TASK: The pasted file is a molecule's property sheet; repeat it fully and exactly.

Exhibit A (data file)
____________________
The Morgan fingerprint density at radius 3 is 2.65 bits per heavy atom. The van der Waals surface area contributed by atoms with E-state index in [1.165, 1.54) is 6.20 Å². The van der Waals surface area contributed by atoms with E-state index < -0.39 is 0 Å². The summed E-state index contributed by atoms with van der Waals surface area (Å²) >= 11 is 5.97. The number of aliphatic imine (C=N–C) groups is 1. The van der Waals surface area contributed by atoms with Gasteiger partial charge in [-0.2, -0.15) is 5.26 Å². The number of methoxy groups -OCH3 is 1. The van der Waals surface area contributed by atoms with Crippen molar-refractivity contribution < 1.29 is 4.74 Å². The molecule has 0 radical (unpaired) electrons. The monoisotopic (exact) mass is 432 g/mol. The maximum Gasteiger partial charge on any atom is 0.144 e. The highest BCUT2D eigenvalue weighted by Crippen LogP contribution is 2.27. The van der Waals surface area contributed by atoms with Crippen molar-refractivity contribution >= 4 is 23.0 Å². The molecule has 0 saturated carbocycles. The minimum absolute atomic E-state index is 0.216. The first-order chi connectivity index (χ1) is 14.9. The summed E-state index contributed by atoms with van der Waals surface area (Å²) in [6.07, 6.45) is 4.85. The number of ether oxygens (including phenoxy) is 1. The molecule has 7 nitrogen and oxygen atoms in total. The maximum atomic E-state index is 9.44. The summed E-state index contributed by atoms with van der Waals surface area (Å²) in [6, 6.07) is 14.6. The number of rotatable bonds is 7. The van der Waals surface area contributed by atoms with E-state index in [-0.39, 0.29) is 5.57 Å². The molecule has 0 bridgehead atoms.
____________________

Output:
The Morgan fingerprint density at radius 3 is 2.65 bits per heavy atom. The van der Waals surface area contributed by atoms with E-state index in [1.165, 1.54) is 6.20 Å². The van der Waals surface area contributed by atoms with E-state index < -0.39 is 0 Å². The summed E-state index contributed by atoms with van der Waals surface area (Å²) >= 11 is 5.97. The number of aliphatic imine (C=N–C) groups is 1. The van der Waals surface area contributed by atoms with Gasteiger partial charge in [-0.2, -0.15) is 5.26 Å². The number of methoxy groups -OCH3 is 1. The van der Waals surface area contributed by atoms with Crippen molar-refractivity contribution < 1.29 is 4.74 Å². The molecule has 0 radical (unpaired) electrons. The monoisotopic (exact) mass is 432 g/mol. The maximum Gasteiger partial charge on any atom is 0.144 e. The highest BCUT2D eigenvalue weighted by Crippen LogP contribution is 2.27. The van der Waals surface area contributed by atoms with Crippen molar-refractivity contribution >= 4 is 23.0 Å². The molecule has 0 saturated carbocycles. The minimum absolute atomic E-state index is 0.216. The first-order chi connectivity index (χ1) is 14.9. The summed E-state index contributed by atoms with van der Waals surface area (Å²) in [6.07, 6.45) is 4.85. The number of ether oxygens (including phenoxy) is 1. The molecule has 7 nitrogen and oxygen atoms in total. The maximum atomic E-state index is 9.44. The summed E-state index contributed by atoms with van der Waals surface area (Å²) in [6, 6.07) is 14.6. The number of rotatable bonds is 7. The van der Waals surface area contributed by atoms with E-state index in [-0.39, 0.29) is 5.57 Å². The molecule has 0 bridgehead atoms.